I would like to open this review with a couple points of honestly to reveal and possibly explain any biases I may have towards this game. First, Super Metroid is my favorite video game of all time; hands-down. Secondly, I did not play Metroid 2: The Return of Samus in the 90’s. I had a GameBoy but I did not invest a lot into it. I was a console gamer pretty exclusively into my early teens. So, I do not have any nostalgia bias about the original Metroid 2, but I do have a tendency to hold Metroid games to a pretty high standard. That said, I will try to be as objective as possible here.
I would start by saying that Samus Returns is a very good Metroid game. The 2/2.5D Metroidvania subgenre has been making a triumphant and successful comeback in recent years with great titles like Axiom Verge, Valdis Story and Ori and the Blind Forest, so I am so glad to see a classic franchise get the treatment it justly deserves. It plays well, looks fantastic and has that isolated, creepy feeling the franchise is famous for. As Samus Aran, you navigate the claustrophobic catacombs of an infested planet in search of 40 remaining Metroids in the hopes of eradicating the species for the sake of the galaxy. The goal is to find the statue that controls the acid flooding the world and locate the requisite number of target parasites in that area to return and lower the dangerous liquid so you can proceed deeper and deeper into the planet.
The problem with a remake like this one is you not only have to live up to the original to grab the nostalgic gamers, but you have to reel in younger gamers and players like myself who did not invest in this title as a kid. So, now you have possibly two full generations of gamers who did not have the opportunity to enjoy Metroid II when it landed. What Nintendo needed to do was stay true to the ideas of the original while modernizing the series. The risk of this sort of remake is that there is always someone who is not going to like a change here or there, so I believe keeping the concept of the original game alive while heavily modifying the world was a wise choice.
In terms of gameplay, at least for me, Samus Returns hits a few low points. First, the game is a lot quicker than I’m used to, a subjective complaint, I know, but I do believe it affects the flow of the game. However, aside from the way the movement feels here, the thing that I think keeps this from being a modern classic is the directional aiming. Having to lock in place with the triggers to aim and use missiles is dramatically slow. Differences in the controller layouts from older platforms made this somewhat necessary, but having to stop in place, aim with the stick, then fire to land your hits really kills the pace. Also, the constant need to counter with the uppercut to knock enemies into a weakened state is fun at first, but gets old really fast. It is one of those things where it is very cool to do, but because you are constantly performing this same, easy-to-land counter on enemies throughout the game, it kind of becomes repetitive and boring.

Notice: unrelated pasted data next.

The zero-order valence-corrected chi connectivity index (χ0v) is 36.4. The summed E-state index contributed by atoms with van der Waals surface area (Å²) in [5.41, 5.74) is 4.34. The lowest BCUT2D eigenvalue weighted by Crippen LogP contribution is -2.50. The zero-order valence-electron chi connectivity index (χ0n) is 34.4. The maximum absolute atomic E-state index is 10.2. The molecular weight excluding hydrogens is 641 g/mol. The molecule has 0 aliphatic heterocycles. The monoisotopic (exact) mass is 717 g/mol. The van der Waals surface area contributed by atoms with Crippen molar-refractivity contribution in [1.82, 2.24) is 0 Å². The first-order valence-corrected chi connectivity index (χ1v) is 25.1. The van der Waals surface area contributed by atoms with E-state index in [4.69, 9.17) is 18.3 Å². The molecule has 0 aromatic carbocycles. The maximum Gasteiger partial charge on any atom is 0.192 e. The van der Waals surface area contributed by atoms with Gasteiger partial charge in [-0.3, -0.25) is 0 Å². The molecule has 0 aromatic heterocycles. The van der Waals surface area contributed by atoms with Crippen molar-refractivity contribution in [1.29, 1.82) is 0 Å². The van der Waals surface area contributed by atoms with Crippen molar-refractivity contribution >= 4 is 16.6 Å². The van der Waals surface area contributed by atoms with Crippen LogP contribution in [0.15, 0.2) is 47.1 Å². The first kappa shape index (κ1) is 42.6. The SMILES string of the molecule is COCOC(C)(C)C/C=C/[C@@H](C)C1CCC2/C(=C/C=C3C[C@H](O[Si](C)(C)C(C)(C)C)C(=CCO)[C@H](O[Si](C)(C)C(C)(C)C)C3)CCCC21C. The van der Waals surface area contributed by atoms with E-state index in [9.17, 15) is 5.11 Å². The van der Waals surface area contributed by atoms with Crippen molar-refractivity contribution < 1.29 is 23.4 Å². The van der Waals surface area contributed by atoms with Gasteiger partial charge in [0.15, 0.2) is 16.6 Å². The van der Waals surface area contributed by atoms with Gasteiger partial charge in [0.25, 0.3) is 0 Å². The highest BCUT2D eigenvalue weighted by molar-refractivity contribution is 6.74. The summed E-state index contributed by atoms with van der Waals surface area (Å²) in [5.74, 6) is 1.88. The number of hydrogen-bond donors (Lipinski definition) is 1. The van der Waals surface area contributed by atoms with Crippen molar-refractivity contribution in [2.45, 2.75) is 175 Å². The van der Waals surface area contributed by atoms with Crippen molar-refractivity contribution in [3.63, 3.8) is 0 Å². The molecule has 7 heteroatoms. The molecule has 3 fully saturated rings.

The final major complaint are the battles with the metroids in the game. As you work your way through the labyrinthine tunnels you will encounter dozens of these guys, so it is necessary to keep things fresh! Well… They don’t. With a few exceptions where you fight tougher, boss forms of the metroids, the battles are identical, the only changes being either the metroid having an elemental buff affecting its abilities and the layout of the battle arena. Some fights will have you fighting the target only to have it flee and head to another room nearby designated for such a fight. The downside being these fights are pretty much the same over and over with only a few exceptions. It would not be feasible to have 40 individual boss battles that are entirely different from each other but the solution is to at least add more major targets instead of keeping things so bare-bones.
In terms of aesthetics, it’s a very good-looking 2.5 action platformer and the 3D effects are some of the best on the platform. The models are well-animated and the world is varied in its themes and designs. The soundtrack is an excellent composition of new music and remakes of classic themes from titles past. They are faithful to the original while having a fresh, modern feel. In this respect the soundtrack is comparable to that of DuckTales: Remastered.
In all, I think Metroid: Samus Returns is a quality return to the classic Metroid model with a few flaws that may keep it from being a long-lasting classic. I think if there was a little more emphasis on variety, this would have been great, but it rests at a solid “good” for me. It is probably not a game that will go down for many gamers as a masterpiece. I wouldn’t be discouraged by this, though. There is always room for improvement and if additional content were added, and some things about the game were updated, it could be even better in the future. However, only time will tell.